In the end Alameda got more than what we would have had Alameda not filed the appeal. And it just goes to show you that John Knox White and City Staff are out here playing like the most low key strategic game of Terraforming Mars while Trish Spencer and friends are playing some endless loop of Candyland.


  1. Thanks for the report.

    Encouraging that Andrew Thomas and John Knoxwhite were able to use the appeal to lobby for more regional support to defend aginst sea level rise and to remove the Navy cap on the number of units that can be built without reimbursing the Navy for the land.

    Comment by 2wheelsmith — September 27, 2021 @ 7:51 am

  2. What I liked about this appeal is that a progressive politician like JKW allied with more traditional politicians like Spencer and Daysog to work together to advance smart development for our city. Although you constantly attack Daysog and Spencer, it turns out they were correct to file this appeal and that Spencer was persuasive in the hearing- bringing up real issues of the costs of climate change and Alameda’s limits on development imposed by the federal base transfer. Congrats to all.

    Comment by Really — September 27, 2021 @ 7:54 am

    • Uh yes, that is exactly what Trish Spencer and Tony Daysog meant to do all along.

      Comment by JRB — September 27, 2021 @ 10:12 am

    • Yeah you didn’t listen to her comments did you? If you did you would understand she was not appealing to be strategic, she was appealing because she thought that she could get the number lowered and then reallocated to other cities. In fact Alameda was asked where we thought the units we didn’t want should go.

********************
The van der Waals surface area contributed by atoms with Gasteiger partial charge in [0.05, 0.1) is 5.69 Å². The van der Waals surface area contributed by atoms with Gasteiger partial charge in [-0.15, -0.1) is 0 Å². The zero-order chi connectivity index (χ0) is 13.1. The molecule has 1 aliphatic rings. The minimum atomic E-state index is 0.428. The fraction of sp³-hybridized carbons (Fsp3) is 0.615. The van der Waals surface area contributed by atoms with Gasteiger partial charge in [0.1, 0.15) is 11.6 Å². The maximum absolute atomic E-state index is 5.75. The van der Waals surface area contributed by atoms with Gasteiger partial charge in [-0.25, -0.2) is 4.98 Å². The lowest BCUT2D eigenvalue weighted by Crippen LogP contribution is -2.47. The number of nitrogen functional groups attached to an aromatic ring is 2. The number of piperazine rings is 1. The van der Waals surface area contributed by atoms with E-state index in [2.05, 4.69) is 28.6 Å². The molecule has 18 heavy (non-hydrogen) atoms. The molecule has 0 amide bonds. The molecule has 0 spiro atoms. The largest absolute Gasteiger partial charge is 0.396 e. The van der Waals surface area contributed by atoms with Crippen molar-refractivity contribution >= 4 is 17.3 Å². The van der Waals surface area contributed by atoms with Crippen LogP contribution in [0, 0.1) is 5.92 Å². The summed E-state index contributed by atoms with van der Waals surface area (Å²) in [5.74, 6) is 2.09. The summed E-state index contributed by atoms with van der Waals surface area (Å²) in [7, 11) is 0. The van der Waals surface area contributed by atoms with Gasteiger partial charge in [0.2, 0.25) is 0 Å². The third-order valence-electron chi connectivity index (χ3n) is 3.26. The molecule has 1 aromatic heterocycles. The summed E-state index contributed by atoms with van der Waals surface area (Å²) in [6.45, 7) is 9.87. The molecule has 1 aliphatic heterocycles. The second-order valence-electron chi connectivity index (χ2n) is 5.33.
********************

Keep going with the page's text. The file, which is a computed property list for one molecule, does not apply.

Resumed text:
Comment by Lauren Do — September 27, 2021 @ 11:43 am

  3. In the end, with the advise of counsel, the committee decided to refer the two asks of Alameda — the financial burden of climate change and Navy cap — to the Executive Committee.


    So does this mean the RHNA number is upheld and ABAG will consider throwing us some cash later, or is the RHNA number still subject, pending the Executive Committee’s blessing?

    Comment by dave — September 27, 2021 @ 8:31 am

    • Means the preliminary decision for Alameda and all other cities heard on Friday will be to deny their appeals. (RHNA number holds) but Executive Committee will need to take on the task of throwing money at us and helping us with the Feds.

      Comment by Lauren Do — September 27, 2021 @ 11:39 am

  4. Due to the ever-increasing costs of climate change, perhaps now more than ever before there is a strong case to be made to the US Navy, to not only remove the Navy Cap at Alameda Point, but to remove the $100K financial penalty as well

    Comment by Karen Bey — September 27, 2021 @ 9:24 am

    • I thought the cap is the penalty. You go beyond the cap, it’s $100K. Either you remove the cap or the penalty, it’s the same thing. Maybe I’m mistaken.

      Comment by JRB — September 27, 2021 @ 10:13 am